This remarkable volume gives a graphic descriptions of the Revolt of 1857 in India and narrates in full its progress and suppression. The author's breathtaking illustrated account of the sepoys' uprising strictly based on official letters and dispatches, eye-witnesses, and memoirs reported in chronological order cannot be ignored. Of course, this rich material makes the volume indispensable work of historical importance.
The book published first in 1858, is now a collector's item. The author examines the premeditation for the outbreak of the revolt and devotes a full chapter to consider the causes of the revolt. (These are largely admitted by the distinguished historians). He probes deeply into the crucial events and projects the view that there was no definite and co-ordinated plan of the Indian rulers and they merely shared their deeply-felt grievances. The volume further reveals the motives that animated them to rise against the British Raj. It implicates Bahadur Shah Zafar, Nana Saheb, and Rani Lakshmi Bai for the massacre of the Europeans at Delhi, Kanpur, and Jhansi. The British atrocities, i.e., blowing away of sepoys, indiscriminate hanging, and burning of villages are uniformly highlighted. It also puts on record the Indian rulers who betrayed the country. Conspicuously, the author finds a deep solidarity among the sepoys who made the revolt widespread.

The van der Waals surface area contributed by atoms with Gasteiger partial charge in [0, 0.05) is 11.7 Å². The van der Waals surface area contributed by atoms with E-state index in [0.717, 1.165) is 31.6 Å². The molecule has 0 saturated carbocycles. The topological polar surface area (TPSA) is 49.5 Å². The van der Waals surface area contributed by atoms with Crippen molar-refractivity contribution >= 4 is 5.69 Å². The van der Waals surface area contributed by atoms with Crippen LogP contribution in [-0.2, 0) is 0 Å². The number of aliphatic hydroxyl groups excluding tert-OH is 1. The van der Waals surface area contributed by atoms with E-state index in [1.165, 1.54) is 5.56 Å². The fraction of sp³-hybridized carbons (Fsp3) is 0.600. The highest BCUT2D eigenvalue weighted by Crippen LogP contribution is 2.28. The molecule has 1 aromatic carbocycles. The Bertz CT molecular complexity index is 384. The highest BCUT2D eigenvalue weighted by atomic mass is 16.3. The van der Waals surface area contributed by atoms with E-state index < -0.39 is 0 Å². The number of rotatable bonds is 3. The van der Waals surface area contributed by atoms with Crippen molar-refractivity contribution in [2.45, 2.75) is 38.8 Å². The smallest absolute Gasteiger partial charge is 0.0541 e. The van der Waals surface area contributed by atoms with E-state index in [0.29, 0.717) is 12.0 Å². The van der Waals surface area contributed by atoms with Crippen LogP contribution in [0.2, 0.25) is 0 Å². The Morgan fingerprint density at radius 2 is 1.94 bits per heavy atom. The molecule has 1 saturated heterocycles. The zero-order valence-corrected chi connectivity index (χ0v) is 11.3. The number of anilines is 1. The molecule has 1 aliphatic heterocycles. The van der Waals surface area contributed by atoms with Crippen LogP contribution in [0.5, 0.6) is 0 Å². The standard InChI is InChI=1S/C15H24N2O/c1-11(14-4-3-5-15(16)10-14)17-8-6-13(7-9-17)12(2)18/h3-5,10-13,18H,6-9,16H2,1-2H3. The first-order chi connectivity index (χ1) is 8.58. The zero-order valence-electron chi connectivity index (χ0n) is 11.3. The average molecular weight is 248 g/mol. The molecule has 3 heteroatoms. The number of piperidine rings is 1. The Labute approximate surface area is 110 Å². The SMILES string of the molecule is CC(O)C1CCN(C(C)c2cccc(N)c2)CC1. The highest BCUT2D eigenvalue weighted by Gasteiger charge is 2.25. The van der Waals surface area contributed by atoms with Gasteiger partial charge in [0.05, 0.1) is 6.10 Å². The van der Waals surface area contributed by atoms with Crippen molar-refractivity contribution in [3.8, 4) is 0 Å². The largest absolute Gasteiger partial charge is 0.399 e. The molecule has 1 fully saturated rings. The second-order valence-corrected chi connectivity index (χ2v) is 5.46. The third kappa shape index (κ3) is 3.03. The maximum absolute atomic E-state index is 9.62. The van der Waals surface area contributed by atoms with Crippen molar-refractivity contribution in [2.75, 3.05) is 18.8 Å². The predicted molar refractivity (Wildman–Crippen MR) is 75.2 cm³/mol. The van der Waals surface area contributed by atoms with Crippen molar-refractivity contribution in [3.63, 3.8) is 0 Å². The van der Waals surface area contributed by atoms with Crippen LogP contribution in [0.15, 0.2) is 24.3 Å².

The book is peerless for its illustrations which represent almost each theatre of the rebellion. These are truly historical and free from an artist's whimsical and fanciful ideas. These are not merely entertaining but are of unique documentary value. An introduction to the volume, written by Professor S.P. Verma critically examines historicity of the text and illustrations.